Matthew, Mark, Luke, and Tweedledum (Estero Calvo)Part Seven of the Tale of Mollymawk's Expedition from Natales to Eden
If you take another look at that satellite image of the Peel inlet and Estero Calvo you’ll see that in the corner of this little cove which we had now entered there is a motor vessel – and to our surprise we found that it was still there, four years after the photo was taken. It’s name was Capitan Constantino. It was obviously intended to take people to look at the glaciers – it was entirely filled with ranks of seats, like a ferry – but from where would these tourists possibly come?
“They’ll have to come from a cruise ship,” said I – and I may say that the idea of a meeting a cruise ship in this most sacred venue did not appeal.
The fact that Capitan Constantino is permanently moored here probably contradicts the idea that the caleta could ever be closed by a berg – but that rock which we found in the entrance could certainly do the trick! Now that we were within I wondered if we would ever mange to find the way out again.
With the ferry occupying the nook shown in the cruising guide, we anchored on the far side of some islets and took lines ashore; and then, straight away, we hopped into the dinghy and we sounded the entrance channel again, and we drew ourselves a little plan. (There are actually two channels, but the one to westward is even worse as there’s a blinder in the middle.)
On the morrow we waited till almost high water before we brought in the mooring lines and weighed anchor, and you may be sure that we took that pass very cautiously… And we escaped.
To our surprise – and to our great delight – we found that the ice which had choked the Calvo estero on the previous evening had now moved aside. It seemed to have been driven up the inlet, and since there was a fair wind we bowled along after it. A pretty sight we must have made, with our white sails out-stretched and an array of sparkling glaciers and white-capped mountains for a backdrop – but there was, of course, no one to admire us.
Even from a distance of three or four miles we had noticed that the Tilman glacier is now looking very sorry for itself. Wizened, and brown at the edges, its most prominent feature now is a large hole in the middle. As we got closer we realised that it no longer touches the sea.
Still, there was plenty of ice in the vicinity because there is another glacier in the narrow gorge adjacent to Tilman, and this one still has a calving front. It doesn’t seem to have a name – even the Tilman glacier has, until this moment, only been known by a number! – and the glaciers in the gully on the opposite side of the fiord have also been neglected. Poor things; no wonder they’re withering away! It must be for lack of love.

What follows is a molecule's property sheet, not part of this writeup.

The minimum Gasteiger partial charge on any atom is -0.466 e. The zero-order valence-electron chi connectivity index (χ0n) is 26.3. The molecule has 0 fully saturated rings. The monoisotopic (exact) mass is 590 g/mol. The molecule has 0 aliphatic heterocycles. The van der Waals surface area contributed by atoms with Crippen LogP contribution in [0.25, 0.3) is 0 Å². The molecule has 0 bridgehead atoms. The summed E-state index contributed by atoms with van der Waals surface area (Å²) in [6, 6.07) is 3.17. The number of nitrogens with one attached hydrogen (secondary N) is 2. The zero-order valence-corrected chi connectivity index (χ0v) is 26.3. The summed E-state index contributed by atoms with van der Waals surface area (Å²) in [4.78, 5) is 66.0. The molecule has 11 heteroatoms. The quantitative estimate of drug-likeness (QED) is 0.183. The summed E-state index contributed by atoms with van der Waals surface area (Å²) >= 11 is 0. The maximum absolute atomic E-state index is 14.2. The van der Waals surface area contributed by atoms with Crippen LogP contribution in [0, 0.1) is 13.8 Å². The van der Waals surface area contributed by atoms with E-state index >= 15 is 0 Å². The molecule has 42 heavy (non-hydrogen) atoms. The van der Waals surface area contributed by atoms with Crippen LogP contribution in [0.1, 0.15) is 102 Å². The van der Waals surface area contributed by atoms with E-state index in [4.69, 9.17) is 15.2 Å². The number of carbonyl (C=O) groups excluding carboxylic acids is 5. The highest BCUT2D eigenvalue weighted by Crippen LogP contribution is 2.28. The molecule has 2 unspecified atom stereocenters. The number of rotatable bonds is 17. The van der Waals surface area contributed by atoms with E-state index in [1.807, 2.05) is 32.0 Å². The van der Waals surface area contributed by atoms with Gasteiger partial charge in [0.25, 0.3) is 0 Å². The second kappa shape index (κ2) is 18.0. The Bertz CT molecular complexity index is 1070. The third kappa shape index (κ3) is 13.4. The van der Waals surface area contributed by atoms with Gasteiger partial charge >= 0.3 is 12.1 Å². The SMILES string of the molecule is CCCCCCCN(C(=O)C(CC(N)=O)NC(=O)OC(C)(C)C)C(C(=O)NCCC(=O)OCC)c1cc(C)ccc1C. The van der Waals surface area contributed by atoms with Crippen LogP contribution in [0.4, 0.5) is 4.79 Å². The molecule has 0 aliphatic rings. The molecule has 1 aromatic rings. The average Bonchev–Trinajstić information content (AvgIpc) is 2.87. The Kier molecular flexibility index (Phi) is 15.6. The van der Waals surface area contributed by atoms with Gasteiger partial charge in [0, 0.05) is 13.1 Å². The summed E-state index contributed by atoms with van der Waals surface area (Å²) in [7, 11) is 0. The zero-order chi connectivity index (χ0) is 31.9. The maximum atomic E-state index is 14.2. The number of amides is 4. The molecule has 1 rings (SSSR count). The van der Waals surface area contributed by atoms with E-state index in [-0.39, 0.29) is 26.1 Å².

So now I’ve christened them all.
If Lecky (or whoever) can get away with naming these magnificent wonders in whimsical fashion, so can I. In keeping with the pattern which he has begun, I hereby baptise the glacier next to Tilman, Glacier Mark, and the one opposite it is now called Luke. Matthew we have already met, and John is just around the corner, in a broad deep inlet extending to the south.
Would that I could have named them Heaton-Cooper, Constable, and Russell-Flint, after my favourite landscape painters – but then again, to name these masterpieces of Nature after mere ‘daubers’ seems almost crass; and besides, we must follow tradition and conform with the precedent already set.
Glacier John was inaccessible to us beyond a crazy-paving of ice. That was evidently where the stuff that we saw last night had all gone.
No matter.; we didn’t need to go up there. John is huge – almost as wide, at the water’s edge, as Amalia, and with a white wall astern of his snout which encompasses two valleys and the mountains above them – yet little more than a glance did I give to all this.
Lodged in the middle of that enormous white wall is a spectacular heart-shaped valley – a place which is surely virgin land, nestled as it is within an impenetrable forest of crevasses – yet for scarcely a minute did I peer at it through my zoom lens.
Less attention still did I give to the shower of white ice which, like a waterfall, tumbled almost constantly into one corner of the John bay.
I glimpsed all of these things, but my mind was really elsewhere and my eyes too. With my whole being I was willing us up, up, up the inlet ahead of us. Right up the Calvo inlet, let us go, into that magic land which our old charts barely illustrate – it being completely unknown a that time, since it was always solid with ice – but which the satellite image reveals as a veritable glacier alley.
By now we sailing were amongst the floes which had been driven by the wind into this narrow valley, but there were still patches of open water; and so, having furled the genoa and started the engine, we were able to trace a careful meandering path amongst them. Ahead of us, on either side of the V, there were two or three pairs of glaciers tumbling down into the sea, and at the head of the corridor, perhaps six miles away, was a wall of ice whose blue-tinged summit merged with the clouds.
So fascinated were we by the splendour and magic of this secret world which is so inaccessible to man, that we were drawn onward into it and drawn into the ice. Eventually the skipper was having to dodge bergy-bits which, if not as large as an English cottage and its garden, were certainly as big as a Chilean fisherman’s tin house.
“Where are we actually going?” he called out to us at last. “I don’t want to spend the night anchored amongst this lot; and anyway, there’s nowhere shallow enough…”
(By now we had sailed off the edge of the chart, but the echo-sounder was steadfastly reporting ‘No Bottom’.)
I had hoped that we might wend our way to the foot of the first pair of glaciers which face each other across the icy valley. To judge from the satellite image, these twins are almost as wide as the gorge is at this point, so that it would have been a most awesome place to sit awhile. However, Tweedledee and Tweedledum, as I christened them, were still almost two miles distant; and at our present rate of progress that placed them more than two hours away.
“What’s our objective here?” called the skipper – which was his way of saying, “Let’s turn back now.”
It so happened that Mollymawk was currently sitting in a relatively clear patch, and so we launched the dinghy and took some photos of her drifting there.
Then we got aboard and got the dinghy up again and turned about – and having finally pulled our eyes away from the view up the valley we found that the way astern was now choked with ice!